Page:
Jesus prioritized communication and communion in his relationship with his heavenly Father. And so must we.

But what did Jesus’ prayer time look like?

If we look closely at the accounts of his life we will see that Jesus used his prayer time for (at least) three things.

1) First he used it to bring IMPORTANT DECISIONS to his heavenly Father.

2) Second, he used prayer to DEAL WITH FEARS.

3) Finally he used his prayer time to INTERCEDE for his enemies and friends.


First let’s look at his decision making. Luke 6:12 Jesus goes out to a mountain to pray, and all night he continues to pray to God. In the morning he calls his disciples and chooses from them 12 whom he called as his apostles. This may have been one of the most important decisions Jesus made and we see him spending an incredible amount of time in prayer just before it.

Do you have a major decision? Get out away from the hustle and bustle of your everyday life. Find a trail, find some trees, find a mountain and pray it out with your heavenly Father.

This gives us an important insight into the nature of prayer. We often define prayer in terms of talking to God, but major decisions require that we also LISTEN. Psalm 81 has a theme of listening.

God says in verse 8 “Hear, O my people, while I admonish you! O Israel, If you would but LISTEN to me!” And then again in verse 13 we see God lamenting, “Oh that my people would listen to me, that Israel would walk in my ways.” In typical Hebrew parallelism we see Psalm 81 equating Listening to the LORD with walking in his ways.

When we pray over big decisions our prayer must include both speaking to God and then listening to God.

One way to listen to God is through stillness and silence.

Psalm 46:10 says “be still and know that I am God” This is why it tells us that Jesus would withdraw to isolated places to pray (Mark 1:35).

Another way to listen to God is through his written word. He has already spoken through the prophets and the apostles. If you have a big decision-  read the book. Often there is a clear answer in there. Recently I was talking to a husband about difficulties in his marriage. He wanted to know what God’s will was. We looked at Ephesians 5 where it says “Husbands love your wives as Christ loved the church and gave himself for her.” This was the answer he needed for his big decision. Prayerfully reading Scripture in a listening posture is how to deal with big decisions.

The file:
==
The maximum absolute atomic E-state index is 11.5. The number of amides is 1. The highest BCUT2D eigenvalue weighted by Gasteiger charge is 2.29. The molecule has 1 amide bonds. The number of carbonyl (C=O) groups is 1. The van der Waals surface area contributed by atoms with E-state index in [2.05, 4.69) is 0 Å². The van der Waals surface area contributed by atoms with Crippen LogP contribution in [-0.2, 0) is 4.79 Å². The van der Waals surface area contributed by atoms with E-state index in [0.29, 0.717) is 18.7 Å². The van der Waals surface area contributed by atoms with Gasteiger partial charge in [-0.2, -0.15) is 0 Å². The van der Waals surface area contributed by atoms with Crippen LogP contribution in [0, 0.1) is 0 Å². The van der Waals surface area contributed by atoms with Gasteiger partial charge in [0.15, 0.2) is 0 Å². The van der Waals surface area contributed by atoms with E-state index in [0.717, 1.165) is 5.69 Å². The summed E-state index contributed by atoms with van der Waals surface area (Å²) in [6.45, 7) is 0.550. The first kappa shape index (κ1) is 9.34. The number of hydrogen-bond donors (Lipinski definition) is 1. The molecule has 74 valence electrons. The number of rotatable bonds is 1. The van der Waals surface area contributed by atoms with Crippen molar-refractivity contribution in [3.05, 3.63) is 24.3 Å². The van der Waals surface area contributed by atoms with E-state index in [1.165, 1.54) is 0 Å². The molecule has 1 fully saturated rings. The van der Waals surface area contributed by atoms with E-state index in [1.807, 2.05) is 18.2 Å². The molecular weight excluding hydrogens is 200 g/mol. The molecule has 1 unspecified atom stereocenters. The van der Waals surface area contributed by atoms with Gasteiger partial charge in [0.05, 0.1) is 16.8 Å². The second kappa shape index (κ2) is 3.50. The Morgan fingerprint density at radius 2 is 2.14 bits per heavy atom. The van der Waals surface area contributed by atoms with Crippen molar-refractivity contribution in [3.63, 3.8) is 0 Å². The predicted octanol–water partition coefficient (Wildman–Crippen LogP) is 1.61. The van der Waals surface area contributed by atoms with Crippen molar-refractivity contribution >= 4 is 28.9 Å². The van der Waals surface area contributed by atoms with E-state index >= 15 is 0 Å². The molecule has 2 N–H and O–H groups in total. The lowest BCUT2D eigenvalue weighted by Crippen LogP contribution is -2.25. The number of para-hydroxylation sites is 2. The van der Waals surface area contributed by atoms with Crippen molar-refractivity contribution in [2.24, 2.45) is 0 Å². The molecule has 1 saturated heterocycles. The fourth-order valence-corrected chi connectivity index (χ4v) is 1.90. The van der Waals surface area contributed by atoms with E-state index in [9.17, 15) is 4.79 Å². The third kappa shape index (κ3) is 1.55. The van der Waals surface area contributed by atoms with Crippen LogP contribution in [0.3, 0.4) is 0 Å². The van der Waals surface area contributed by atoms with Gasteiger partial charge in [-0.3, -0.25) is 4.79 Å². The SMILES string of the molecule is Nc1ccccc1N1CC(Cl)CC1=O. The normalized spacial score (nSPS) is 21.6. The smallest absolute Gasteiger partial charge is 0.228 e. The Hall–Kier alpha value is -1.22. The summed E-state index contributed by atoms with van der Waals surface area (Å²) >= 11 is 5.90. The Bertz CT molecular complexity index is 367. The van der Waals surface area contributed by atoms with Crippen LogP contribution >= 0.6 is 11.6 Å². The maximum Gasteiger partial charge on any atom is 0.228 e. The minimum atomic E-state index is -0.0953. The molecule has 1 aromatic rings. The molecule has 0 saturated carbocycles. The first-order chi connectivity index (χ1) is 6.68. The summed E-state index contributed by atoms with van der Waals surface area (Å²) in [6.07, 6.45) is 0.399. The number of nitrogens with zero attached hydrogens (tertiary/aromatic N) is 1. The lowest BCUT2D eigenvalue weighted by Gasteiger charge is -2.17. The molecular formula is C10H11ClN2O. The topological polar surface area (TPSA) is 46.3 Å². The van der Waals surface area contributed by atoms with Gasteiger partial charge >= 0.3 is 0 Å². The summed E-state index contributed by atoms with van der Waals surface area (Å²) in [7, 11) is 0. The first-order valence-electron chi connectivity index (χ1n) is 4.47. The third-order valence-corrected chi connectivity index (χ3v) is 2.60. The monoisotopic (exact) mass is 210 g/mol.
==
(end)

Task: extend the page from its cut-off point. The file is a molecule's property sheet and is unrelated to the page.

One of Jesus’ most well known prayer times was right before his crucifixion. He goes into a grove of olive trees and takes his three closest friends, Peter, James and John. Once they are alone he becomes anguished and distressed. “He told them, ‘My soul is crushed with grief to the point of death. Stay here and keep watch with me..’ He went on a little farther and bowed with his face to the ground, praying

 ‘My Father if it be possible let this cup pass from me, nevertheless not as I will, but as you will.’”

As the passage unfolds we see Jesus went and prayed that same prayer three times. Jesus brought his most raw and disturbing desires to God in prayer.

 And so can we.


Psalm 51:6 tells us that


God desires honesty. 


Pray out your fears.


Pray out your ungodly desires. Pray them over and over each time declaring, “but not as I will, but as you will.”


Jesus spent some of his time in prayer lifting others up to his Father and standing in the gap on their behalf. He told Peter, “Simon, Simon, Satan has asked to sift each of you like wheat. But I have pleaded in prayer for you Simon, that your faith should not fail” (Luke 22:31). This was so key to Jesus’ prayer life that we see him doing it on his death bed as it were. From the cross we hear Jesus praying for his enemies.

 The very people who hammered the nails in his feet and mocked him and spit on him now overhear him at prayer.

“Father forgive them,” he prays “for they don’t know what they’re doing”(Luke 23:34).

He taught us to do the same in Matthew 5:44,

“Pray for those who persecute you”

Pray for your friends that they will be able to deepen their faith in Jesus. Pray for your enemies that God will forgive them. This is what Jesus would do with his day.


As we look at Jesus’ life and we desire to become like him, it will quickly dawn on us that there is no way we can do this. He was perfect and we are not. But there is good news.

He has given us his Spirit.


Jesus lived the life he lived by the power of the Holy Spirit and he has given us who believe in him the same wonderful gift.

Pray like Jesus? Yeah right!




Pray like Jesus by the power of the Spirit? Absolutely!

That is our hope of becoming a praying people. Our only hope.


Romans 8 puts it this way,

“The Holy Spirit helps us in our weakness. For example, we don’t know what God wants us to pray for. But the Holy Spirit prays for us.” (Romans 8:26). We do not know how we should pray but the Holy Spirit gives us the power we need to get alone and to settle down into communion with God.

If Jesus can conquer death, he can certainly make prayer-less people pray.


Take your fear, your decisions, your friends, and even your enemies to God in prayer, and do it now by the power of the Spirit who lives within you. 

 “Therefore let everyone who is godly offer prayer to you” - Psalm 32:6

Posted by Rich McCaskill with